Orientin alleviates cognitive deficits and oxidative stress in Aβ1–42-induced mouse model of Alzheimer's disease

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β-Amyloid (Aβ)-mediated neurotoxicity plays a critical role in the pathogenesis of Alzheimer's disease (AD), possibly including Aβ-induced mitochondrial dysfunction and oxidative stress. Previous studies have demonstrated that orientin (Ori) possesses antioxidation capabilities in vitro. Therefore, current study is to demonstrate that Ori can activate Nrf2/HO-1 signaling and alleviate apoptosis induced by Aβ1–42, and ameliorate cognitive deficits in AD mice.

Main methods

AD models were made by injecting Aβ1–42 into the bilateral hippocampus of mice. The mice were randomly assigned to three groups: the normal mice and Aβ1–42-induced AD mice with saline, and Aβ1–42-induced AD mice with Ori (5 mg/kg), and were injected intraperitoneally once a day for 15 days. After the Morris Water Maze (MWM) test, mice were sacrificed and brains were harvested for biochemical analysis.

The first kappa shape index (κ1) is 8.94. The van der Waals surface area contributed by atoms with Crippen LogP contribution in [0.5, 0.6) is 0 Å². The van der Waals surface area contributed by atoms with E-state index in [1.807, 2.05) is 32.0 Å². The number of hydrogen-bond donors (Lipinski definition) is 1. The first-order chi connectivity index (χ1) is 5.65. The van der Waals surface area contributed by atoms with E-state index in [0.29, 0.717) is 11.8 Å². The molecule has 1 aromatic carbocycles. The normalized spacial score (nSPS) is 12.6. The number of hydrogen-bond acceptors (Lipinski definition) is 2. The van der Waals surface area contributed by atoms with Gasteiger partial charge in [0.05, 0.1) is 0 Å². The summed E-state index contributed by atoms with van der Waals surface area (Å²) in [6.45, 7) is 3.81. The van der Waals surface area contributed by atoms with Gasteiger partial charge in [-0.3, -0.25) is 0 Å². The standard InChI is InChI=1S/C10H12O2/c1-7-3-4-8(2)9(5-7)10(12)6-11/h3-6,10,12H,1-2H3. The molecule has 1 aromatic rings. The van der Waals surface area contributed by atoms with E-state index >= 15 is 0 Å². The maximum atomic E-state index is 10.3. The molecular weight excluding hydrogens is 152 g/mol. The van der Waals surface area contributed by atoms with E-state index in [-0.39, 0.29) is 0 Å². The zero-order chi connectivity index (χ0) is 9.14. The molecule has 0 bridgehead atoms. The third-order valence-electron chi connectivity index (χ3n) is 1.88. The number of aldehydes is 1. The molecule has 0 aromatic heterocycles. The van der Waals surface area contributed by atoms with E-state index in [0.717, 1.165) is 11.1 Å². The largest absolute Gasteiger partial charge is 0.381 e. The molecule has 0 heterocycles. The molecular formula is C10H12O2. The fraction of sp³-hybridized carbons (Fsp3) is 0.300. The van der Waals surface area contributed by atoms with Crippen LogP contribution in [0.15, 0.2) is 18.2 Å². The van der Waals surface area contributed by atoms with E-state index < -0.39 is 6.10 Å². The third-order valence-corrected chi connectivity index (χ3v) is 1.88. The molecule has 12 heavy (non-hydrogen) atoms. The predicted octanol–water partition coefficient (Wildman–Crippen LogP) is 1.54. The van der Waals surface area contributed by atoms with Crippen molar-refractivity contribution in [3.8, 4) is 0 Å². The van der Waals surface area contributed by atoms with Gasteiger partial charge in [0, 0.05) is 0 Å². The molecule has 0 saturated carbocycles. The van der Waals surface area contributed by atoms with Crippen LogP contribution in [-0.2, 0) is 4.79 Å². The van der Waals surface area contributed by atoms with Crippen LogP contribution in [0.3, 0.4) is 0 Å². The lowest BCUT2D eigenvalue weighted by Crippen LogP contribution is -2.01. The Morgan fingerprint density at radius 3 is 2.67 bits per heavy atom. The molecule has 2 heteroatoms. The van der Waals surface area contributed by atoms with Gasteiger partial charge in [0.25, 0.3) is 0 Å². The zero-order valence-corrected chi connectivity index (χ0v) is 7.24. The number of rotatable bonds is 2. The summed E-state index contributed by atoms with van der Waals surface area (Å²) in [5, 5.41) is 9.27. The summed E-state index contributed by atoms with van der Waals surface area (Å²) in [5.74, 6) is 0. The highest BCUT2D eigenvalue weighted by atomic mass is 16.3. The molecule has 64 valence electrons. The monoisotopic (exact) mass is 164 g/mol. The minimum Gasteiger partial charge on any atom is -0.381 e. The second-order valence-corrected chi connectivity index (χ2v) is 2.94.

Key findings

Results indicated that Ori could ameliorate cognitive deficits in AD mice. Levels of oxidative stress, indicated by production of reactive oxygen species (ROS), 3-nitrotyrosine (3-NT), 4-hydroxy-nonenal (4-HNE) and 8-hydroxy-2′-deoxyguanosine (8-OHdG), were significantly decreased after Ori treatment. In addition, the current study showed that Ori could attenuate mitochondrial dysfunction induced by Aβ1–42, and subsequently inhibited the mitochondrial apoptotic pathway. Ori induced the nuclear translocation of Nrf2, which enhanced the expression of HO-1 and activation of the redox signaling pathway.


Ori might alleviate cognitive deficits and oxidative stress in AD mice, which might be a potential therapeutic drug for AD.

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